Chwast and Twain are a match made in heaven.

Pub Date: Feb. 18, 2014

ISBN: 978-1-60819-961-7

Page Count: 144

Publisher: Bloomsbury

Review Posted Online: Nov. 3, 2013

Kirkus Reviews Issue: Nov. 15, 2013

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An original project worth watching as it shapes up to something that may be quite magnificent.



This black-and-white historical narrative, written and illustrated by Lutes, collects eight volumes of his ongoing comic book set in Berlin during the late ’20s. It’s a multilayered tale of love and politics at the beginning of the Nazi era, as Lutes follows the stories of three characters: a 20ish art student from the provinces, a textile worker, and a young Jewish radical. Their lives intersect in only the subtlest way—Lutes depicts them crossing paths at some great public events, such as the Mayday march that closes this part of his book. And Lutes plays with perspective in a visual sense as well, jumping from point-of-view frames to overhead angles, including one from a dirigible flying above in honor of the Kaiser. At street level, Lutes integrates his historical research smoothly, and cleverly evokes the sounds and smells of a city alive with public debate and private turmoil. The competing political factions include communists, socialists, democrats, nationalists, and fascists, and all of Lutes’s characters get swept up by events. Marthe, the beautiful art student, settles in with Kurt, the cynical and detached journalist; Gudrun, the factory worker, loses her job, and her nasty husband (to the Nazi party), then joins a communist cooperative with her young daughters; Schwartz, a teenager enamored with the memory of Rosa Luxembourg, balances his incipient politics with his religion at home and his passion for Houdini. The lesser figures seem fully realized as well, from the despotic art instructor to the reluctant street policeman. Cosmopolitan Berlin on the brink of disaster: Lutes captures the time and place with a historian’s precision and a cinematographer’s skill. His shifts from close-ups to fades work perfectly in his thin-line style, a crossbreed of dense-scene European comics and more simple comics styles on this side of the Atlantic.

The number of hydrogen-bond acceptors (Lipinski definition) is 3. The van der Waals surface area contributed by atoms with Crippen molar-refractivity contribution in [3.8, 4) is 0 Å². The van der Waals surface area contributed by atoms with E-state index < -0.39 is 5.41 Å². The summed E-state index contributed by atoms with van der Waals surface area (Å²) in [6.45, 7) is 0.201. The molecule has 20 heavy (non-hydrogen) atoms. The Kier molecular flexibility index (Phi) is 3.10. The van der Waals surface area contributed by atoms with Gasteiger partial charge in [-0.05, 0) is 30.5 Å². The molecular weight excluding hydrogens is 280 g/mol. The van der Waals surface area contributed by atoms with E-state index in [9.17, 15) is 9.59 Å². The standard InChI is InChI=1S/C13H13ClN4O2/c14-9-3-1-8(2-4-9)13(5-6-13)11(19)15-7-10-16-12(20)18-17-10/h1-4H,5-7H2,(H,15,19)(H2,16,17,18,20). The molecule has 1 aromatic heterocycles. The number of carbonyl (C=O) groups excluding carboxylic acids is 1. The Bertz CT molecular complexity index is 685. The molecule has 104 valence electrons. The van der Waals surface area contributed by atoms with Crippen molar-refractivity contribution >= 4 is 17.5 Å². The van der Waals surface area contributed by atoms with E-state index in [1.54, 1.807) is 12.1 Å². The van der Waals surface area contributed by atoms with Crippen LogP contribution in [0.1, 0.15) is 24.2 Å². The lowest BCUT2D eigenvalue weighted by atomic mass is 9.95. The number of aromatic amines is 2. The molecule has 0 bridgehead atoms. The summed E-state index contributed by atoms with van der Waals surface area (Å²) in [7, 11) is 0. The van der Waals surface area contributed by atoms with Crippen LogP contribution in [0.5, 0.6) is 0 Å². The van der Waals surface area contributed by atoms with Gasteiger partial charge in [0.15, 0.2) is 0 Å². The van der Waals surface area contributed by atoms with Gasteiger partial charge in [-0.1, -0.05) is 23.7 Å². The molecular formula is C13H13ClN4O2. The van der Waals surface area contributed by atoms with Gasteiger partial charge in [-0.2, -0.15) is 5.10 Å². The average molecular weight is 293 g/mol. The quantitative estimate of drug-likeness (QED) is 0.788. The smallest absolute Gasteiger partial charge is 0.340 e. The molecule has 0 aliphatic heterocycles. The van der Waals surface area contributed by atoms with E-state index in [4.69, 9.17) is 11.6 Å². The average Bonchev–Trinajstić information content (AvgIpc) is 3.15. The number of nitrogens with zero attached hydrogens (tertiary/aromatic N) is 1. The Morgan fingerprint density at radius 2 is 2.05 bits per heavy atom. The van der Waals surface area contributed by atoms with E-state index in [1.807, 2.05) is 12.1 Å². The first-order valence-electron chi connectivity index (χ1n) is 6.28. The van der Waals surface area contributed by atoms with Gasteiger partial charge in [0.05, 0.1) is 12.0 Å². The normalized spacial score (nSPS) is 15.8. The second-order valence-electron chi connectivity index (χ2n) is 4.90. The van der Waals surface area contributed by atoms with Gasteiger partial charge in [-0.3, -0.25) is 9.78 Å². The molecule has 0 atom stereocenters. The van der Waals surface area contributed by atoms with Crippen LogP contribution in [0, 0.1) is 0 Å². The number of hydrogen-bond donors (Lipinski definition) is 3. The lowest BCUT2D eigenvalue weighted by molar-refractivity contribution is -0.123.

An original project worth watching as it shapes up to something that may be quite magnificent.

Pub Date: June 1, 2001

ISBN: 1-896597-29-7

Page Count: 212

Publisher: Drawn & Quarterly

Review Posted Online: June 24, 2010

Kirkus Reviews Issue: May 1, 2001